Asma al-Assad, her husband Bashar al-Assad and two of her children, photographed by James Nachtwey for the article A Rose in the Desert, in Vogue magazine, March 2011 edition. [Source: presidentassad.net]
It’s not only odd and embarrassing that Ms. Buck did not do her research before submitting her piece to Vogue; there is also a lesson in this for all of us: not all fashion icons are created equal, but all dictator wives are obsessed with shoes.
From the Guardian:
Some of Asma al-Assad’s prospective purchases arouse polite comment from her friends. On 3 February 2012, she was browsing the internet for luxury shoes, according to an email titled "Christian Louboutin shoes coming shortly". She wrote to friends sharing details of new shoes on offer, including a pair of crystal-encrusted 16cm high heels costing £3,795. She asked: “Does anything catch your eye – these pieces are not made for general public.” One friend replied dryly: “I don’t think they’re going 2 b useful any time soon unfortunately.”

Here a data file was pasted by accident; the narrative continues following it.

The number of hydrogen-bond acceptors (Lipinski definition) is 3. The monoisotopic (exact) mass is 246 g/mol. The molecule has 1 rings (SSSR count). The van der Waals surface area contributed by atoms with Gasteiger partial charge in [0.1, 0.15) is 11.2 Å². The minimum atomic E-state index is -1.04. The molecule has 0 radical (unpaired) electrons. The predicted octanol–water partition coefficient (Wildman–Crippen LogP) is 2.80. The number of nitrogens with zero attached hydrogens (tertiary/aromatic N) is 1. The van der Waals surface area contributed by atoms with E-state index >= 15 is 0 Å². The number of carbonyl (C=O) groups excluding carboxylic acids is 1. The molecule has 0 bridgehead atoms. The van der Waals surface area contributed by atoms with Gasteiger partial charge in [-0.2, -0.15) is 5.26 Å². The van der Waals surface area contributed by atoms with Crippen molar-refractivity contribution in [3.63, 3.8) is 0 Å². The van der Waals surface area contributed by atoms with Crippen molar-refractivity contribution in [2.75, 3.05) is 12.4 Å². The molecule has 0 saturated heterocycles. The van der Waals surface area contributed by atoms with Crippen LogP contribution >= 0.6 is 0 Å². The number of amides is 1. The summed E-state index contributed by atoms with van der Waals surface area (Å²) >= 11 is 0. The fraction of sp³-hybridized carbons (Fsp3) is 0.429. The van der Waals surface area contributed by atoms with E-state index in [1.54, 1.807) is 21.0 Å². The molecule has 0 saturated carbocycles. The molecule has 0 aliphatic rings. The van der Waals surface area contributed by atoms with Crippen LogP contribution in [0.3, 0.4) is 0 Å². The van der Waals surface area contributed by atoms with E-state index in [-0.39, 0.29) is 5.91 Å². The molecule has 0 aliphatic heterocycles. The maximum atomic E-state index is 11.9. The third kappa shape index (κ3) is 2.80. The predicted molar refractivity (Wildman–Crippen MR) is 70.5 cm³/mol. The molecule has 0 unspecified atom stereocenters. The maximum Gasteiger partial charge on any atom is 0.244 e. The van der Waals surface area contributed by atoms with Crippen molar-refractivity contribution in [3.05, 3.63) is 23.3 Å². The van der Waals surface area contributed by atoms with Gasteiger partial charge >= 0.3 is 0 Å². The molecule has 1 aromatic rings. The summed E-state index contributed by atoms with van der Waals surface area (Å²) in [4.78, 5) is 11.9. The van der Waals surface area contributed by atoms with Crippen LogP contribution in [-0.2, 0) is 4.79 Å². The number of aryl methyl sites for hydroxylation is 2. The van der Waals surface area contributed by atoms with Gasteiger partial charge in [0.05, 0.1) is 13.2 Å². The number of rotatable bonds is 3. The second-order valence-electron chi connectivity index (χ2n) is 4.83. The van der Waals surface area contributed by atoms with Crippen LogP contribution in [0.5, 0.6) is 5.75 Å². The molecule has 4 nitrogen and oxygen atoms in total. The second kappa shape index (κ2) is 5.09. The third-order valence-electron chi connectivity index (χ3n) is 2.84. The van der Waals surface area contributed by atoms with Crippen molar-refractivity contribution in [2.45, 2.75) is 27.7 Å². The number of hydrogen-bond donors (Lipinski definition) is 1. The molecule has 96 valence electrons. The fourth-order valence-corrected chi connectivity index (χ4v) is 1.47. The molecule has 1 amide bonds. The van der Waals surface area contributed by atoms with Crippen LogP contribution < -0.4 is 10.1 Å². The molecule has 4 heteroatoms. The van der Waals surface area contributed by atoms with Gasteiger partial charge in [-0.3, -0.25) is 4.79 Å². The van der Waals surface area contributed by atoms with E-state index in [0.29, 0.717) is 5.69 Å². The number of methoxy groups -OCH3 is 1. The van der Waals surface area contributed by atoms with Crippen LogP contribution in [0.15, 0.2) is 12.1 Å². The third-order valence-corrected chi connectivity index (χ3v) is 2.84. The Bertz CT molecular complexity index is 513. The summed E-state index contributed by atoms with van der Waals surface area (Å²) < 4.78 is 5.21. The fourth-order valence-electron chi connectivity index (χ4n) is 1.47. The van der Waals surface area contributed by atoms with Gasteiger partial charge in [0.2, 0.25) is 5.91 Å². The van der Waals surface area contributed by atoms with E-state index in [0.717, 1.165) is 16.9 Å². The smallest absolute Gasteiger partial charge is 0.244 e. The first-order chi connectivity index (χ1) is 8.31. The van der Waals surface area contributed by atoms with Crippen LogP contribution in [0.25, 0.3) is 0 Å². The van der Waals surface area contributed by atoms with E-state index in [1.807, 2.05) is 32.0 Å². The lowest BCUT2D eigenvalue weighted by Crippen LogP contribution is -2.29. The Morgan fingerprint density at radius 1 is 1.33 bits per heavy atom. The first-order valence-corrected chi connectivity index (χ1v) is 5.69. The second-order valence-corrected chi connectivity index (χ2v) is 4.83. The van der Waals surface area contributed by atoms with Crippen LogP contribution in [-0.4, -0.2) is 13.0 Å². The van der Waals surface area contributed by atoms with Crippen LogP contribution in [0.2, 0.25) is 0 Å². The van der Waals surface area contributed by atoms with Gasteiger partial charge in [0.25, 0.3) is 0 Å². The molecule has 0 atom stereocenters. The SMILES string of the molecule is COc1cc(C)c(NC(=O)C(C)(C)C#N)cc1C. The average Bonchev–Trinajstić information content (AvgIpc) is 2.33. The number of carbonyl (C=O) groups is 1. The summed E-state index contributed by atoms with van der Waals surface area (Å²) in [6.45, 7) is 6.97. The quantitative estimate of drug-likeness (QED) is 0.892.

Since the Syrian uprising began on March 2011, it is estimated that 16,000 people have been killed. But as the innocent perished, Asma al-Assad fought stress much like the average American soccer mom: she went on a shopping spree. She furnished her coastal
home palace, which offers breathtaking views of the Mediterranean, with more than 130 items priced at at a grand total of £270,000 (approximately US$ 430,000), custom ordered from the United Kingdom.
Again, the Atlantic provides context for perhaps the most startling portion of Vogue’s March article: